Clint Eastwood delivers a disappointingly workmanlike account of Frankie Valli and the Four Seasons
In his directing career, Clint Eastwood has tackled both biopics (J Edgar) and films about iconic musicians (Bird), but he still seems like an odd choice to direct the big screen adaptation of the Tony Award-winning musical: one can only assume he was a big fan of the Jersey Boys stage show. Whatever his reasons, the results are entirely watchable, albeit disappointingly workmanlike at the same time.
The film sticks closely to the format, structure and plot of the stage show, detailing the rise and not-quite-fall of four-man music group Frankie Valli and the Four Seasons, with each member taking a turn at narrating the story to camera. New Jersey hustler Tommy DeVito (Vincent Piazza) and childhood friends Frankie Valli (John Lloyd Young, reprising his stage role) and Nick Massi (Michael Lomenda) flirt with low level crime via a mob affiliation with Gyp DeCarlo (Christopher Walken) before finding success as a music group after their friend Joe Pesci (yes, that Joe Pesci, played here by Joseph Russo) introduces them to songwriter Bob Gaudio (Erich Bergen). With three hits in succession, the band enjoy a meteoric rise to fame, but simmering internal tensions eventually threaten to tear the group apart.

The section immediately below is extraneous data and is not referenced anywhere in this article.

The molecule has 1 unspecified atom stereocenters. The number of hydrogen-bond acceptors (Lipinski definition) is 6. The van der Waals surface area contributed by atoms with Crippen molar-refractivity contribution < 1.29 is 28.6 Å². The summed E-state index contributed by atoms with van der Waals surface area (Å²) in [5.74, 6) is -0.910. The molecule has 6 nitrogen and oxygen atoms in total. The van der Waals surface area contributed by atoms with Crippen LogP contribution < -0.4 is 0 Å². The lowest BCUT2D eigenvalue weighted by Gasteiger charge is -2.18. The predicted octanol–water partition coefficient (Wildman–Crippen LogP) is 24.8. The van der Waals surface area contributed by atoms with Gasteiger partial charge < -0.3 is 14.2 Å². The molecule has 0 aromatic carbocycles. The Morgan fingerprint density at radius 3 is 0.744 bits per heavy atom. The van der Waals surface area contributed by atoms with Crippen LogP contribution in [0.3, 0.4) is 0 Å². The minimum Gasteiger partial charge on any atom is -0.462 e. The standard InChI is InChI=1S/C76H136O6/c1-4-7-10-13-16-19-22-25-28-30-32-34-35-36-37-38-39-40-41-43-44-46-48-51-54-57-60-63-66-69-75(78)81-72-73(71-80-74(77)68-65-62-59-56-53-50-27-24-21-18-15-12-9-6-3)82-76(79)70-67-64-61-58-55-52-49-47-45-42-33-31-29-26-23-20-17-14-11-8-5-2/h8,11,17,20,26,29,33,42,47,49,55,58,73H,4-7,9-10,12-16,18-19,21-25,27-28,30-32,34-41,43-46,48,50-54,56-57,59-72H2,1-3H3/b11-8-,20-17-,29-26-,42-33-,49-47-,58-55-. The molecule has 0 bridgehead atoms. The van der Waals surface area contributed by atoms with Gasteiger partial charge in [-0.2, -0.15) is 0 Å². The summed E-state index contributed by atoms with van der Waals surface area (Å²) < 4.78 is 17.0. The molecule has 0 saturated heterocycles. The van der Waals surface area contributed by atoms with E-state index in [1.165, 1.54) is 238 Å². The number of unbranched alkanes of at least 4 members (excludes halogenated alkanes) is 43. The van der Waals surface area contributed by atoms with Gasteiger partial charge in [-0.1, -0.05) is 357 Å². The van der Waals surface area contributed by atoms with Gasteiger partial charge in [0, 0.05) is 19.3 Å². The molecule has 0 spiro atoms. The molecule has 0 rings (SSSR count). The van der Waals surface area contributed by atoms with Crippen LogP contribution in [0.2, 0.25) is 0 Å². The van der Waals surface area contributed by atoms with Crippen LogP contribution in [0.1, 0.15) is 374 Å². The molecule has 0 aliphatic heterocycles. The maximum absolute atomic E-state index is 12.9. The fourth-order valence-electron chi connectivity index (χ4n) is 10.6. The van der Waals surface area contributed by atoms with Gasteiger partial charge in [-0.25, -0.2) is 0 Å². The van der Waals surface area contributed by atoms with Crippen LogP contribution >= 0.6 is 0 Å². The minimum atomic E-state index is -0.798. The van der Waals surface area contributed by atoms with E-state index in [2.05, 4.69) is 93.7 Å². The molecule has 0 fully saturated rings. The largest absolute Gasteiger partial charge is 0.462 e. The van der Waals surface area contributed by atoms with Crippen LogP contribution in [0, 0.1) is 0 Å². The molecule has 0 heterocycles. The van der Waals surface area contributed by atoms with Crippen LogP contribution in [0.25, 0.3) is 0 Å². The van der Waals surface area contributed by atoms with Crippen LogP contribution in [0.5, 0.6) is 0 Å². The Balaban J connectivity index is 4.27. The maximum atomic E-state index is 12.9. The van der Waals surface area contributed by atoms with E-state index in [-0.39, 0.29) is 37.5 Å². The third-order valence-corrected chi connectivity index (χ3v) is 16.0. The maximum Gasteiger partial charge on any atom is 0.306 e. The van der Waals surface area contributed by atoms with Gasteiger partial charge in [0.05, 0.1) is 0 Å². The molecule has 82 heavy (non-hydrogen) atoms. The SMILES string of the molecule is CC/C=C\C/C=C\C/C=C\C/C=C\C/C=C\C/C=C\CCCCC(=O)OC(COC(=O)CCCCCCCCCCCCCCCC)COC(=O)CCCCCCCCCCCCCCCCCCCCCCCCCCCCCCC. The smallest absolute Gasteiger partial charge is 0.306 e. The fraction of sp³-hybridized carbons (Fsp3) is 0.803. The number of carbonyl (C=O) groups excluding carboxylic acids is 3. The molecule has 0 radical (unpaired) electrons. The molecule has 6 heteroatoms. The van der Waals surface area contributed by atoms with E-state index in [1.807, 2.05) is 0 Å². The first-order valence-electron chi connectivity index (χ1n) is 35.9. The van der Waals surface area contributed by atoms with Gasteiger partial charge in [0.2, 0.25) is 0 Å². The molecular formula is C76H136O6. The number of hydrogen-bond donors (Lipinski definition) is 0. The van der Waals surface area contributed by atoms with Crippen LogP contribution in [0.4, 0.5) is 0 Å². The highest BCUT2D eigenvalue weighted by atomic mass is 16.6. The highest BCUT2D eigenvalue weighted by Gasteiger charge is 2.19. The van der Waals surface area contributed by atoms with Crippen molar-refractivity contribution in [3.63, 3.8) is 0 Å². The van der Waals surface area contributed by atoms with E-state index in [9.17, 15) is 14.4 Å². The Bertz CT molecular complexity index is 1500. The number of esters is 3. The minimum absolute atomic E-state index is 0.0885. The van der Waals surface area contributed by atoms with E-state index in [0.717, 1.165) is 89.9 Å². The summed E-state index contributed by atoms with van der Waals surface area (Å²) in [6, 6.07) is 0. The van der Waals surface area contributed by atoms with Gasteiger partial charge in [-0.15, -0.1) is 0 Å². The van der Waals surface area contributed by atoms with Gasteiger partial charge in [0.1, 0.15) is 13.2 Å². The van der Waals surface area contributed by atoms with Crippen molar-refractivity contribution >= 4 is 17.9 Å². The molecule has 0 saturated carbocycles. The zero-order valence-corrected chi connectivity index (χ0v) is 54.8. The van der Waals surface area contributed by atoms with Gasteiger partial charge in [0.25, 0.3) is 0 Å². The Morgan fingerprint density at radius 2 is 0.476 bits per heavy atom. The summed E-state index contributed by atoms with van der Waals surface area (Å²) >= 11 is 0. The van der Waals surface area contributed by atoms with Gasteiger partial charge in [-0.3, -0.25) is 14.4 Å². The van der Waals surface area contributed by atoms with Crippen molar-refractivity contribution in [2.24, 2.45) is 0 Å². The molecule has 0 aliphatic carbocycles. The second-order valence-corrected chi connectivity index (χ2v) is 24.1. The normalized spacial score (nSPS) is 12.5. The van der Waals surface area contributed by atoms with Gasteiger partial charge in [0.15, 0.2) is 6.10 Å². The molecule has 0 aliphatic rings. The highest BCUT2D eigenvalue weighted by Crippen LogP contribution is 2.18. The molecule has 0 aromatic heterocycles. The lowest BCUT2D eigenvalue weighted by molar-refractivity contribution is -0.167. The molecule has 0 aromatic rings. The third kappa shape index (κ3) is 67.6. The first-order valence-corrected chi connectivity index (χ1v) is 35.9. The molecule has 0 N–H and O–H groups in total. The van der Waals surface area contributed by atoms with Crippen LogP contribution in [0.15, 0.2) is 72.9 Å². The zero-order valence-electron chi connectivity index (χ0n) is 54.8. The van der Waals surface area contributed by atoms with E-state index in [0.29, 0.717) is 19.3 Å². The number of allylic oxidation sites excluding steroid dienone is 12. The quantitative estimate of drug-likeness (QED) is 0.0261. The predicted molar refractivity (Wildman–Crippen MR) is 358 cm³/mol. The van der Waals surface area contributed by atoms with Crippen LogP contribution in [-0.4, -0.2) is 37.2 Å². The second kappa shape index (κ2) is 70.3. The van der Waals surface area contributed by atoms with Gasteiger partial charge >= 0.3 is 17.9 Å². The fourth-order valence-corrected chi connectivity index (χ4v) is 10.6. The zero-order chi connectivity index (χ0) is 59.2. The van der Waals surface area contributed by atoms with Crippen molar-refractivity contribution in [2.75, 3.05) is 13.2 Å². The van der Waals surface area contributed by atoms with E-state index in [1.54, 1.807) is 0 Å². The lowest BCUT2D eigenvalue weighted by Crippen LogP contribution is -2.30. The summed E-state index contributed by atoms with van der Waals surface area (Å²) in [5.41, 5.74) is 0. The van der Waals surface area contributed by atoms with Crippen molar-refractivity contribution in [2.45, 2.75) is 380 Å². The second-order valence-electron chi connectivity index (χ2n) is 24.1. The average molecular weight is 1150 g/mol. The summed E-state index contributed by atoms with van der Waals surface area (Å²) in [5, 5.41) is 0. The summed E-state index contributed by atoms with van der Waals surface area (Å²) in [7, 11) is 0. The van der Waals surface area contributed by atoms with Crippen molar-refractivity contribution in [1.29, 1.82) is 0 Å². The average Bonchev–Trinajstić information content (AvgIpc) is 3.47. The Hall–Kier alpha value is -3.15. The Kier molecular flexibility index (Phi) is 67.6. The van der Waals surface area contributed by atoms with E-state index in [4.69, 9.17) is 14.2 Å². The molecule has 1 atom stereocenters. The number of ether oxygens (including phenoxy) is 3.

The songs are nicely performed and the script duly ticks all the musical biopic boxes, even if it lacks a suitably show-stopping set-piece. There are, admittedly, a handful of nice moments (Clint's cheeky cameo, for one), but, for the most part, the film just skims the surface of the story and fails to invest it with any real emotion – there is no sense of danger from their mob connections, for example, while their personal lives are frustratingly thinly sketched. It also suffers from the curious decision to restrict the palette to tans and browns, leaving the production crying out for a bit of colour in more ways than one.
On general release from Fri 20 Jun.